Cost and expenditure

Daily dosage costs up to 4 at current prices.

Citation Alexander Kalisch, Markus Horneber, CAM-Cancer Consortium. Fermented wheat germ extract [online document]. http://ws.cam-cancer.org/The-Summaries/Dietary-approaches/Fermented-wheat-germ-extract. February 8, 2017.


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  2. Hidvegi, M., Farkas R, Lapis K, and Raso E. Immunmodulatory and metastasis inhibiting fermented vegetal material, United States Patent, Patent No. 6355474B1. 2002.
  3. Barabas J, Nemeth Z. [Recommendation of the Hungarian Society for Face, Mandible and Oral Surgery in the indication of supportive therapy with Avemar]. Orv Hetil. 2006;147:1709-11.
  4. Demidov LV, Manziuk LV, Kharkevitch GY, Pirogova NA, Artamonova EV. Adjuvant fermented wheat germ extract (Avemar) nutraceutical improves survival of high-risk skin melanoma patients: a randomized, pilot, phase II clinical study with a 7-year follow-up. Cancer Biother Radiopharm. 2008;23:477-82.
  5. Jakab F, Shoenfeld Y, Balogh A, Nichelatti M, Hoffmann A, Kahan Z et al. A medical nutriment has supportive value in the treatment of colorectal cancer. Br J Cancer. 2003;89:465-69.
  6. Sukkar SG, Cella F, Rovera GM, Nichelatti M, Ragni G, Chiavenna G et al. A multicentric prospective open trial on the quality of life and oxidative stress in patients affected by advanced head and neck cancer treated with a new benzoquinone-rich product derived from fermented wheat germ (Avemar). Mediterr J Nutr Metab. 2008;1:37–42.
  7. Posner, ES. The technology of wheat germ separation in flour mills. Assoc Operative Millers Bull Suppl 1,2. 1985. Ref Type: Abstract
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  9. Tömösközi-Farkas R, Daood HG. Modification of chromatographic method for the determination of benzoquinones in cereal products. Chromatographia. 2004;60:227-30.
  10. U.S.Department of Agriculture, Economic Research Service USDA ERS. U.S. per capita foodconsumption https://www.ers.usda.gov/data/foodconsumption/ accessed 8 February 2017.
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  12. Comin-Anduix B, Boros LG, Marin S, Boren J, Callol-Massot C, Centelles JJ et al. Fermented wheat germ extract inhibits glycolysis/pentose cycle enzymes and induces apoptosis through poly(ADP-ribose) polymerase activation in Jurkat T-cell leukemia tumor cells. J Biol Chem. 2002;277:46408-14.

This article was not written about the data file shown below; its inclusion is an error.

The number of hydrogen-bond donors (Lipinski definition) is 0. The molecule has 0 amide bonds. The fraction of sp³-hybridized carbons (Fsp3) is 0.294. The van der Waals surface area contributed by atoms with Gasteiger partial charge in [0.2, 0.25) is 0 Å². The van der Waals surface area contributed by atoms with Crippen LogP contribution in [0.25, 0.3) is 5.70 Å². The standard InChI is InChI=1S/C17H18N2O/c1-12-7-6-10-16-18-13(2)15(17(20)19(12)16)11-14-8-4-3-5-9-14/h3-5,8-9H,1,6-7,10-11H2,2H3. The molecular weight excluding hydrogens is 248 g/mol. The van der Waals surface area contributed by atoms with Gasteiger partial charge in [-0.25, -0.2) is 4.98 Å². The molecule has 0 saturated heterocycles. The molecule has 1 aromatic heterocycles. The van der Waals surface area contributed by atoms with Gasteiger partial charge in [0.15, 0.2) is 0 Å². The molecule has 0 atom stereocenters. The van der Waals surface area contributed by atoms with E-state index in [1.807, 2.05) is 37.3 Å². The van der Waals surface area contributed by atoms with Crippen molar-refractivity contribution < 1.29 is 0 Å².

13. Boros LG, Nichelatti M, Shoenfeld Y. Fermented wheat germ extract (Avemar) in the treatment of cancer and autoimmune diseases. Ann N Y Acad Sci. 2005;1051:529-42.
  14. Telekes A, Kiss-Toth E, Nagy T, Qwarnstrom EE, Kusz E, Polgar T et al. Synergistic effect of Avemar on proinflammatory cytokine production and Ras-mediated cell activation. Ann N Y Acad Sci. 2005;1051:515-28.
  15. Lee sn, Park H, and Lee KE. Ctyotoxic activities of fermented wheat germ extract on human gastric carcinoma cells by induction of apoptosis. Journal of Clinical Oncology. ASCO Annual Meeting Proceedings 23(16S), 4254. 2005.
  16. Mueller T, Jordan K, Voigt W. Promising cytotoxic activity profile of fermented wheat germ extract (Avemar(R)) in human cancer cell lines. J Exp Clin Cancer Res. 2011;30:42.
  17. Balogh, A. Supportive Effects of Avemar in breast cancer http://www.fda.gov/ohrms/dockets/dockets/95s0316/95s-0316-rpt0260-08-vol189.pdf 1999. online document accessed 8 February 2017
  18. Garami M, Schuler D, Babosa M, Borgulya G, Hauser P, Muller J et al. Fermented wheat germ extract reduces chemotherapy-induced febrile neutropenia in pediatric cancer patients. J Pediatr Hematol Oncol. 2004;26:631-35.
  19. Hidvegi, M, Moldvay J, and Lapis K. Fermented wheat germ extract improves quality of life in lung cancer patients. (In Hungarian.) (Medicus Anonymus/Pulmono 11: 13-14). 2003.
  20. Szende B, Marcsek Z, Kocsis Z, Tompa A. Effect of simultaneous administration of Avemar and cytostatic drugs on viability of cell cultures, growth of experimental tumors, and survival tumor-bearing mice. Cancer Biother Radiopharm. 2004;19:343-49.